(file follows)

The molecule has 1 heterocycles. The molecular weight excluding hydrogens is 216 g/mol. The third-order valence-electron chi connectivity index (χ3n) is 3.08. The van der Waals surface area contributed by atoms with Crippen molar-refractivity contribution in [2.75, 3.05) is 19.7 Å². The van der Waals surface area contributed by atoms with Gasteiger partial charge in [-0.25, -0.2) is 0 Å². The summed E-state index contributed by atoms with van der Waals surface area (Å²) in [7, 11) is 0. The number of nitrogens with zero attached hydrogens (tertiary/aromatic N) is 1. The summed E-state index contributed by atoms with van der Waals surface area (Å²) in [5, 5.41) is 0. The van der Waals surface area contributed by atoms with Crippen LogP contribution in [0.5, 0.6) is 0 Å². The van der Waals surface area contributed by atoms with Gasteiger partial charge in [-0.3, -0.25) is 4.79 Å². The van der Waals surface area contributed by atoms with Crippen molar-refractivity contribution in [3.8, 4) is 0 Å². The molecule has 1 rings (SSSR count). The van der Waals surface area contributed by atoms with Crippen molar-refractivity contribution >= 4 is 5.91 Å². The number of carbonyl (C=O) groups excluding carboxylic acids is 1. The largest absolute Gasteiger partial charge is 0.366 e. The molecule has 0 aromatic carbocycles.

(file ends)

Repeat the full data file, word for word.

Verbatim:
The molecule has 1 heterocycles. The molecular weight excluding hydrogens is 216 g/mol. The third-order valence-electron chi connectivity index (χ3n) is 3.08. The van der Waals surface area contributed by atoms with Crippen molar-refractivity contribution in [2.75, 3.05) is 19.7 Å². The van der Waals surface area contributed by atoms with Gasteiger partial charge in [-0.25, -0.2) is 0 Å². The summed E-state index contributed by atoms with van der Waals surface area (Å²) in [7, 11) is 0. The number of nitrogens with zero attached hydrogens (tertiary/aromatic N) is 1. The summed E-state index contributed by atoms with van der Waals surface area (Å²) in [5, 5.41) is 0. The van der Waals surface area contributed by atoms with Crippen LogP contribution in [0.5, 0.6) is 0 Å². The van der Waals surface area contributed by atoms with Gasteiger partial charge in [-0.3, -0.25) is 4.79 Å². The van der Waals surface area contributed by atoms with Crippen molar-refractivity contribution in [3.8, 4) is 0 Å². The molecule has 1 rings (SSSR count). The van der Waals surface area contributed by atoms with Crippen molar-refractivity contribution >= 4 is 5.91 Å². The number of carbonyl (C=O) groups excluding carboxylic acids is 1. The largest absolute Gasteiger partial charge is 0.366 e. The molecule has 0 aromatic carbocycles.